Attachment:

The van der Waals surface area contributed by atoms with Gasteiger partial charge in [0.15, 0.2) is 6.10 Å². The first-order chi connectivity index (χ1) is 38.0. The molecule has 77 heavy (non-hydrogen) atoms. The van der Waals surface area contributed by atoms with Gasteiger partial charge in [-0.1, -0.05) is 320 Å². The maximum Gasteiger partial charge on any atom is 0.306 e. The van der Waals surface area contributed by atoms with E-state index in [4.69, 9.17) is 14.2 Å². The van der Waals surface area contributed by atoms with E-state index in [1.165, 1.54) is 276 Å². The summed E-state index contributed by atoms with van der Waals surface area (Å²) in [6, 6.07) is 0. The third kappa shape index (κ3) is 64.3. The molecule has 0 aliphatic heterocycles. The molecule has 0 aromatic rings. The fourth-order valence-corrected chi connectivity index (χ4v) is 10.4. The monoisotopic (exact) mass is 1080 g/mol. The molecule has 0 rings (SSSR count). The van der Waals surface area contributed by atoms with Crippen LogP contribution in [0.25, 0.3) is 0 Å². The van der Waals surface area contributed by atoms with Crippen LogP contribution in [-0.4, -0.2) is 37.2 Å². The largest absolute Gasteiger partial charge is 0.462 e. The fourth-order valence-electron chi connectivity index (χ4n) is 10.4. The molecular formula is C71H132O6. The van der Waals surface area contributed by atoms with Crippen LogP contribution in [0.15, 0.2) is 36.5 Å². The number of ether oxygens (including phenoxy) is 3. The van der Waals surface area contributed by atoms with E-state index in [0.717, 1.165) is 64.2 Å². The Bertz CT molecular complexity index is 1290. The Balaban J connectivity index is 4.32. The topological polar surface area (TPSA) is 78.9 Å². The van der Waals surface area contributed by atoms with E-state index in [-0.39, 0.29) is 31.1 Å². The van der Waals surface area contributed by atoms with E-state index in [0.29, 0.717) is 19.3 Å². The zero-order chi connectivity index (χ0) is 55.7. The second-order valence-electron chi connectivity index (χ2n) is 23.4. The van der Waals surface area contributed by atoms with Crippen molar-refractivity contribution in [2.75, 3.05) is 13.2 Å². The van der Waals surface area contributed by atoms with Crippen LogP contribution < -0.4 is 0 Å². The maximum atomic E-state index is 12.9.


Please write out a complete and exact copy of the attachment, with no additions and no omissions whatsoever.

The van der Waals surface area contributed by atoms with Gasteiger partial charge in [0.15, 0.2) is 6.10 Å². The first-order chi connectivity index (χ1) is 38.0. The molecule has 77 heavy (non-hydrogen) atoms. The van der Waals surface area contributed by atoms with Gasteiger partial charge in [-0.1, -0.05) is 320 Å². The maximum Gasteiger partial charge on any atom is 0.306 e. The van der Waals surface area contributed by atoms with E-state index in [4.69, 9.17) is 14.2 Å². The van der Waals surface area contributed by atoms with E-state index in [1.165, 1.54) is 276 Å². The summed E-state index contributed by atoms with van der Waals surface area (Å²) in [6, 6.07) is 0. The third kappa shape index (κ3) is 64.3. The molecule has 0 aliphatic heterocycles. The molecule has 0 aromatic rings. The fourth-order valence-corrected chi connectivity index (χ4v) is 10.4. The monoisotopic (exact) mass is 1080 g/mol. The molecule has 0 rings (SSSR count). The van der Waals surface area contributed by atoms with Crippen LogP contribution in [0.25, 0.3) is 0 Å². The van der Waals surface area contributed by atoms with Crippen LogP contribution in [-0.4, -0.2) is 37.2 Å². The largest absolute Gasteiger partial charge is 0.462 e. The fourth-order valence-electron chi connectivity index (χ4n) is 10.4. The molecular formula is C71H132O6. The van der Waals surface area contributed by atoms with Crippen LogP contribution in [0.15, 0.2) is 36.5 Å². The number of ether oxygens (including phenoxy) is 3. The van der Waals surface area contributed by atoms with E-state index in [0.717, 1.165) is 64.2 Å². The Bertz CT molecular complexity index is 1290. The Balaban J connectivity index is 4.32. The topological polar surface area (TPSA) is 78.9 Å². The van der Waals surface area contributed by atoms with E-state index in [-0.39, 0.29) is 31.1 Å². The van der Waals surface area contributed by atoms with E-state index in [0.29, 0.717) is 19.3 Å². The zero-order chi connectivity index (χ0) is 55.7. The second-order valence-electron chi connectivity index (χ2n) is 23.4. The van der Waals surface area contributed by atoms with Crippen molar-refractivity contribution in [2.75, 3.05) is 13.2 Å². The van der Waals surface area contributed by atoms with Crippen LogP contribution < -0.4 is 0 Å². The maximum atomic E-state index is 12.9.